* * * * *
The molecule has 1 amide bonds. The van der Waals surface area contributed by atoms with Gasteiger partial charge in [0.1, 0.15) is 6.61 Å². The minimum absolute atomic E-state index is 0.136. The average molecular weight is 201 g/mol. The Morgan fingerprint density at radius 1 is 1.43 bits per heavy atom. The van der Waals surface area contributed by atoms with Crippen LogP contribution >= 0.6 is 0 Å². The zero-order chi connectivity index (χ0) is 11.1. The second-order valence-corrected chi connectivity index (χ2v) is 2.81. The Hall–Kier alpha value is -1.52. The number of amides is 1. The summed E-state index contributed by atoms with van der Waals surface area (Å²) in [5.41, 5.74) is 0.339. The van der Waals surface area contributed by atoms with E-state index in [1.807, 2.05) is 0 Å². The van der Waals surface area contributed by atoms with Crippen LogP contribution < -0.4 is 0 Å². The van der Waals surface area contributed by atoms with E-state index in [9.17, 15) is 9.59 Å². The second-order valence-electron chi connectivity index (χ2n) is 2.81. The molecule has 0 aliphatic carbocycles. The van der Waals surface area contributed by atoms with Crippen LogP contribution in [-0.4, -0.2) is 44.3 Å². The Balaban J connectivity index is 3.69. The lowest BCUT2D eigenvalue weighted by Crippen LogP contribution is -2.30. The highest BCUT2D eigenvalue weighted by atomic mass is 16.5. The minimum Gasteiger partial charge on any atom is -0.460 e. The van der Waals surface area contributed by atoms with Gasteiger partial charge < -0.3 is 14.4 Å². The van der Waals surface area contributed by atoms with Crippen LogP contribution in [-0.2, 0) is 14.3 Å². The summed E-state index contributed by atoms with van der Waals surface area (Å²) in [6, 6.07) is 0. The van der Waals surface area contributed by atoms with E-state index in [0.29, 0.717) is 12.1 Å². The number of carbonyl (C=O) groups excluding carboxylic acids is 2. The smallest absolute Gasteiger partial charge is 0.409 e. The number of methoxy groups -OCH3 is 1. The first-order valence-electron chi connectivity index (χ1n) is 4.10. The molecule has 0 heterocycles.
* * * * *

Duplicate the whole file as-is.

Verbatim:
The molecule has 1 amide bonds. The van der Waals surface area contributed by atoms with Gasteiger partial charge in [0.1, 0.15) is 6.61 Å². The minimum absolute atomic E-state index is 0.136. The average molecular weight is 201 g/mol. The Morgan fingerprint density at radius 1 is 1.43 bits per heavy atom. The van der Waals surface area contributed by atoms with Crippen LogP contribution >= 0.6 is 0 Å². The zero-order chi connectivity index (χ0) is 11.1. The second-order valence-corrected chi connectivity index (χ2v) is 2.81. The Hall–Kier alpha value is -1.52. The number of amides is 1. The summed E-state index contributed by atoms with van der Waals surface area (Å²) in [5.41, 5.74) is 0.339. The van der Waals surface area contributed by atoms with E-state index in [1.807, 2.05) is 0 Å². The van der Waals surface area contributed by atoms with Crippen LogP contribution < -0.4 is 0 Å². The van der Waals surface area contributed by atoms with E-state index in [9.17, 15) is 9.59 Å². The second-order valence-electron chi connectivity index (χ2n) is 2.81. The molecule has 0 aliphatic carbocycles. The van der Waals surface area contributed by atoms with Crippen LogP contribution in [-0.4, -0.2) is 44.3 Å². The Balaban J connectivity index is 3.69. The lowest BCUT2D eigenvalue weighted by Crippen LogP contribution is -2.30. The highest BCUT2D eigenvalue weighted by atomic mass is 16.5. The minimum Gasteiger partial charge on any atom is -0.460 e. The van der Waals surface area contributed by atoms with Gasteiger partial charge < -0.3 is 14.4 Å². The van der Waals surface area contributed by atoms with Crippen LogP contribution in [-0.2, 0) is 14.3 Å². The summed E-state index contributed by atoms with van der Waals surface area (Å²) in [6, 6.07) is 0. The van der Waals surface area contributed by atoms with E-state index in [0.29, 0.717) is 12.1 Å². The number of carbonyl (C=O) groups excluding carboxylic acids is 2. The smallest absolute Gasteiger partial charge is 0.409 e. The number of methoxy groups -OCH3 is 1. The first-order valence-electron chi connectivity index (χ1n) is 4.10. The molecule has 0 heterocycles.